The local news just mentioned of a recall on puffed cereals due to salmonella. Sounds like it affects the store brands. How can one learn more? Who tracks these things, anyhow? (And, in the big picture, why is our food supply apparently more unsave than ever before? This is happening more and more!)
It does seem to be happening more frequently, haven’t read anything to indicate why.
I was too late getting the link I wanted to include in the first post but I knew David Suzuki had written about this issue before:
I think the emphasis is on “apparently”. Several things have happened: the Food Police get more and more conservative with amounts of contaminants they’ll allow, food suppliers get more and more jittery about lawsuits, so they “voluntarily recall” things with less and less chance of actual harm and finally, as technology improves, so does tracking. I’d be shocked if 50 years ago it was even really possible to track down every box of cereal shipped nationwide in a timely manner. They’d probably have gone, “Damn, that sucks. Hope no one got sick,” and called it a day. And, while a small influence, more people are probably educated that “the stomach flu” is really food poisoning 9 times out of 10, and with increased accuracy of diagnosis, numbers go up.
Are more people actually getting sick off food, or are there more recalls*? The two aren’t synonymous.
*Or, in fact, *are *there more recalls at all? Or do we just hear about them more because the internet is a great place to get quick news and recall information? I don’t know about you, but I never think to go to the service desk at my local grocer and ask for a list of recent recalls. If that’s what my grandmother had to do to find out about recalls, no wonder she didn’t know of many at all.
I don’t think everything is quite so rosy. With large scale processing, there are a lot more opportunities for contamination than there were in the past. Plus, the food inspection budgets have been gutted and have been relying on the word of the processing plants that their procedures were safe. For too long we’ve been compacent about food safety in this country with the mistaken belief that we have the “safest food in the world”. We don’t. Here is an excellent article (PDF) about the problems in our food supply system and suggestions for improvement.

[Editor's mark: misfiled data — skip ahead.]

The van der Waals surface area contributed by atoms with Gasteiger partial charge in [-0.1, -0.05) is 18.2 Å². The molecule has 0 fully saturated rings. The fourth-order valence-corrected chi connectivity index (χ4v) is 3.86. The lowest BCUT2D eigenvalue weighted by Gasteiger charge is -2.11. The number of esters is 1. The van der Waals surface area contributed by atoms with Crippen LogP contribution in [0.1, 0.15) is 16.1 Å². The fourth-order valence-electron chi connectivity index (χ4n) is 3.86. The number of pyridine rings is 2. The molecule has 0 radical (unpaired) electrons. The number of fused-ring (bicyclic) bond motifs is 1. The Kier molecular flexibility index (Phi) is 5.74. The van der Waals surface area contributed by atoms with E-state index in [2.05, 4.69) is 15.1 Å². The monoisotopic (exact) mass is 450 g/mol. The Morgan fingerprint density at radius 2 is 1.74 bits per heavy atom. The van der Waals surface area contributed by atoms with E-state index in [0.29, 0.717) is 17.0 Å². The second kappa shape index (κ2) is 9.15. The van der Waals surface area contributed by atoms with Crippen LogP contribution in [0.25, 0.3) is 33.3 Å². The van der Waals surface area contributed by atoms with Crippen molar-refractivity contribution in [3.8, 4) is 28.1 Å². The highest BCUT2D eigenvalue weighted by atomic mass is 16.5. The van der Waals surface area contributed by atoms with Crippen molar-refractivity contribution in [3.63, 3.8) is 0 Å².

BTW, with this outbreak, the company detected the Salmonella in its inspections, and did the voluntary recall before CDC, FDA, and various state health departments caught on. Then those agencies noticed that this relatively rare type of Salmonella was going on and decided to investigate more.
Turns out many of them had cereal contact, and the strain that all of them had was similar (meaning it was probably a common source). More investigations and diagnostics are being done daily to corroborate the hypothesis that it was cereal that was contaminated (and in the recall list by the company) and caused the illnesses (yes, WhyNot, these recall has illnesses associated with it).
Also, if you want to see FDA recalls, you can go to the USDA webpage and search the FSIS site. It has an archive with all the FDA recalls over several years. I don’t think there is a big difference, some years there are many, some years they have less.
Our supermarket actually called us to warn us about this one.
I thought salmonella was a meat and egg borne bacteria. How does it end up on Puffed Rice?
There are many types of Salmonella, each with different reservoir hosts and ecology. Salmonella is actually very ubiquitous and resistant. Once it is found somewhere (procesing plant, animal, environment), it is hard to get rid of it. Not only meat and eggs, but poultry (chicken, eggs, dugs), reptiles (turtle, snakes, lizards), other foodstuffs (frozen meals, for example), can be contaminated with it.
In this case, the strain is similar to an outbreak that occurred with the same product ten years ago (search CDC for Salmonella Agona). One of the possible explanations was that after cleaning up the area, small remant colonies remained in the factory, and that a small problem in the production line triggered a delayed that allowed the bacteria to multiply and settle on the products being made.
I had occasion today to call Kroger about a different product. When the call was answered (computer), first thing was an announcement that Kroger brand puffed cereals were not affected.
The thing to remember is that not all store brands - often, very few - are manufactured by the name brand manufacturer. If you’ve got a store brand, call the number on the box. They’ll tell you, one way or the other.